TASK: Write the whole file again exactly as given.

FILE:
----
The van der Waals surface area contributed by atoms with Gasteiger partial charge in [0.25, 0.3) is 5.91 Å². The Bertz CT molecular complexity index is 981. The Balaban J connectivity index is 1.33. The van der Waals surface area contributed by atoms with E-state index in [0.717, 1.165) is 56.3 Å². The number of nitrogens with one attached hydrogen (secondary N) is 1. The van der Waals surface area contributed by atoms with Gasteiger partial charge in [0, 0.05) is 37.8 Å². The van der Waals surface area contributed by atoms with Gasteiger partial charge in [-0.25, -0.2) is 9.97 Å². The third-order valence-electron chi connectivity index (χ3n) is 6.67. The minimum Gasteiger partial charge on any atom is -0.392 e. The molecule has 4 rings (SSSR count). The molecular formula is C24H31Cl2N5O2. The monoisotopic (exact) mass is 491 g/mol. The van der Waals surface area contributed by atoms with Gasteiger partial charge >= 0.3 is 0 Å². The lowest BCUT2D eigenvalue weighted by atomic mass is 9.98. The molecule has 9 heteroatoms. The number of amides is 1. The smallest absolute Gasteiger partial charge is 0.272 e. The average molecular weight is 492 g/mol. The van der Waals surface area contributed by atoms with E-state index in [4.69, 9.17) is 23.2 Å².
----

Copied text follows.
The van der Waals surface area contributed by atoms with Gasteiger partial charge in [0.25, 0.3) is 5.91 Å². The Bertz CT molecular complexity index is 981. The Balaban J connectivity index is 1.33. The van der Waals surface area contributed by atoms with E-state index in [0.717, 1.165) is 56.3 Å². The number of nitrogens with one attached hydrogen (secondary N) is 1. The van der Waals surface area contributed by atoms with Gasteiger partial charge in [0, 0.05) is 37.8 Å². The van der Waals surface area contributed by atoms with Gasteiger partial charge in [-0.25, -0.2) is 9.97 Å². The third-order valence-electron chi connectivity index (χ3n) is 6.67. The minimum Gasteiger partial charge on any atom is -0.392 e. The molecule has 4 rings (SSSR count). The molecular formula is C24H31Cl2N5O2. The monoisotopic (exact) mass is 491 g/mol. The van der Waals surface area contributed by atoms with Gasteiger partial charge >= 0.3 is 0 Å². The lowest BCUT2D eigenvalue weighted by atomic mass is 9.98. The molecule has 9 heteroatoms. The number of amides is 1. The smallest absolute Gasteiger partial charge is 0.272 e. The average molecular weight is 492 g/mol. The van der Waals surface area contributed by atoms with E-state index in [4.69, 9.17) is 23.2 Å².